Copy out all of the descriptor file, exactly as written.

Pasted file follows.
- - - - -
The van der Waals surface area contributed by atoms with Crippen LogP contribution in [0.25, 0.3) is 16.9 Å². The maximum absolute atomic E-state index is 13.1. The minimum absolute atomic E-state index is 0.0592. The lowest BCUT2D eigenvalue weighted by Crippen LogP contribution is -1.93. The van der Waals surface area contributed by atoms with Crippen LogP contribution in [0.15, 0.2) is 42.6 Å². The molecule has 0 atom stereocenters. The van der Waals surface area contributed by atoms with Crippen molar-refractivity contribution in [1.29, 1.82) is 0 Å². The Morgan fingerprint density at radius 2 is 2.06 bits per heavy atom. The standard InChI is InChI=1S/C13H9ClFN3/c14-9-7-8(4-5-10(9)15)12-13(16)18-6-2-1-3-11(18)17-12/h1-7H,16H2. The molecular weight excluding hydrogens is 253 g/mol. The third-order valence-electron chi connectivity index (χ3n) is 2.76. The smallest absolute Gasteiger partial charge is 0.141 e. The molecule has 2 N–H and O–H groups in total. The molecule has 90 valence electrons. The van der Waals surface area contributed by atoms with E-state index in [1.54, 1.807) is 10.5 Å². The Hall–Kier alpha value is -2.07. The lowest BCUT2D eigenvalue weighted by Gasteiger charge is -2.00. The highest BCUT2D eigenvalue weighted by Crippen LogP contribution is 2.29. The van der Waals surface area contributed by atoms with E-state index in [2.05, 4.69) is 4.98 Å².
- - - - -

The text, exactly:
The van der Waals surface area contributed by atoms with Crippen LogP contribution in [0.25, 0.3) is 16.9 Å². The maximum absolute atomic E-state index is 13.1. The minimum absolute atomic E-state index is 0.0592. The lowest BCUT2D eigenvalue weighted by Crippen LogP contribution is -1.93. The van der Waals surface area contributed by atoms with Crippen LogP contribution in [0.15, 0.2) is 42.6 Å². The molecule has 0 atom stereocenters. The van der Waals surface area contributed by atoms with Crippen molar-refractivity contribution in [1.29, 1.82) is 0 Å². The Morgan fingerprint density at radius 2 is 2.06 bits per heavy atom. The standard InChI is InChI=1S/C13H9ClFN3/c14-9-7-8(4-5-10(9)15)12-13(16)18-6-2-1-3-11(18)17-12/h1-7H,16H2. The molecular weight excluding hydrogens is 253 g/mol. The third-order valence-electron chi connectivity index (χ3n) is 2.76. The smallest absolute Gasteiger partial charge is 0.141 e. The molecule has 2 N–H and O–H groups in total. The molecule has 90 valence electrons. The van der Waals surface area contributed by atoms with E-state index in [1.54, 1.807) is 10.5 Å². The Hall–Kier alpha value is -2.07. The lowest BCUT2D eigenvalue weighted by Gasteiger charge is -2.00. The highest BCUT2D eigenvalue weighted by Crippen LogP contribution is 2.29. The van der Waals surface area contributed by atoms with E-state index in [2.05, 4.69) is 4.98 Å².